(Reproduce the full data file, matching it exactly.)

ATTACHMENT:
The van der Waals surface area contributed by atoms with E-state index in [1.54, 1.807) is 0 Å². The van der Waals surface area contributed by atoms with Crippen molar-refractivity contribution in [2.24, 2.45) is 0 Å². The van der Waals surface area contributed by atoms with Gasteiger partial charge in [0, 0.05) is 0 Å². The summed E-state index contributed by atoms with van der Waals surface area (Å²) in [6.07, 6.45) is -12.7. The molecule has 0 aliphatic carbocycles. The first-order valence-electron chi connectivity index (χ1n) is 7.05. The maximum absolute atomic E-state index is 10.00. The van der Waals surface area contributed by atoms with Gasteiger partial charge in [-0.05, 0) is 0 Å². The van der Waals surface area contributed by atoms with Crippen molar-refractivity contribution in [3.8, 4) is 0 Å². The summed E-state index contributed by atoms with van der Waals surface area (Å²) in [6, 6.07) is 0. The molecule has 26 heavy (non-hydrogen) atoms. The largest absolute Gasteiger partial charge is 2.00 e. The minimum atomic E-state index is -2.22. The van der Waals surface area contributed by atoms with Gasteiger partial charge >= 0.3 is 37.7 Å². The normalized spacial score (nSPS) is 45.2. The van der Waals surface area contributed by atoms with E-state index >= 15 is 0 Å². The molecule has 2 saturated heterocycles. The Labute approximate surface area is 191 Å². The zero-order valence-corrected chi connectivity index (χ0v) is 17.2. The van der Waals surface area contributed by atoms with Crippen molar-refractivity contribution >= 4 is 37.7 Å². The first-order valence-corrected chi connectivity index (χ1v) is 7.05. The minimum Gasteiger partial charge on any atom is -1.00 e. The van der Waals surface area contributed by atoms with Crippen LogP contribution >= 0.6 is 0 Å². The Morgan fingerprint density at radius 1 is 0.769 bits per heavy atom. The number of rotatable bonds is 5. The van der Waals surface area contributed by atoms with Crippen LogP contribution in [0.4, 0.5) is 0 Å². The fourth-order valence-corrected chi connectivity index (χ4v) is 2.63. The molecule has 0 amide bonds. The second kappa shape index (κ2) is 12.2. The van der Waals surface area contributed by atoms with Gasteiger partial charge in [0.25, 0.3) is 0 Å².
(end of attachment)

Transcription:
The van der Waals surface area contributed by atoms with E-state index in [1.54, 1.807) is 0 Å². The van der Waals surface area contributed by atoms with Crippen molar-refractivity contribution in [2.24, 2.45) is 0 Å². The van der Waals surface area contributed by atoms with Gasteiger partial charge in [0, 0.05) is 0 Å². The summed E-state index contributed by atoms with van der Waals surface area (Å²) in [6.07, 6.45) is -12.7. The molecule has 0 aliphatic carbocycles. The first-order valence-electron chi connectivity index (χ1n) is 7.05. The maximum absolute atomic E-state index is 10.00. The van der Waals surface area contributed by atoms with Gasteiger partial charge in [-0.05, 0) is 0 Å². The van der Waals surface area contributed by atoms with Crippen molar-refractivity contribution in [3.8, 4) is 0 Å². The summed E-state index contributed by atoms with van der Waals surface area (Å²) in [6, 6.07) is 0. The molecule has 26 heavy (non-hydrogen) atoms. The largest absolute Gasteiger partial charge is 2.00 e. The minimum atomic E-state index is -2.22. The van der Waals surface area contributed by atoms with Gasteiger partial charge >= 0.3 is 37.7 Å². The normalized spacial score (nSPS) is 45.2. The van der Waals surface area contributed by atoms with E-state index >= 15 is 0 Å². The molecule has 2 saturated heterocycles. The Labute approximate surface area is 191 Å². The zero-order valence-corrected chi connectivity index (χ0v) is 17.2. The van der Waals surface area contributed by atoms with Crippen molar-refractivity contribution >= 4 is 37.7 Å². The first-order valence-corrected chi connectivity index (χ1v) is 7.05. The minimum Gasteiger partial charge on any atom is -1.00 e. The van der Waals surface area contributed by atoms with Crippen LogP contribution >= 0.6 is 0 Å². The Morgan fingerprint density at radius 1 is 0.769 bits per heavy atom. The number of rotatable bonds is 5. The van der Waals surface area contributed by atoms with Crippen LogP contribution in [0.4, 0.5) is 0 Å². The fourth-order valence-corrected chi connectivity index (χ4v) is 2.63. The molecule has 0 amide bonds. The second kappa shape index (κ2) is 12.2. The van der Waals surface area contributed by atoms with Gasteiger partial charge in [0.25, 0.3) is 0 Å².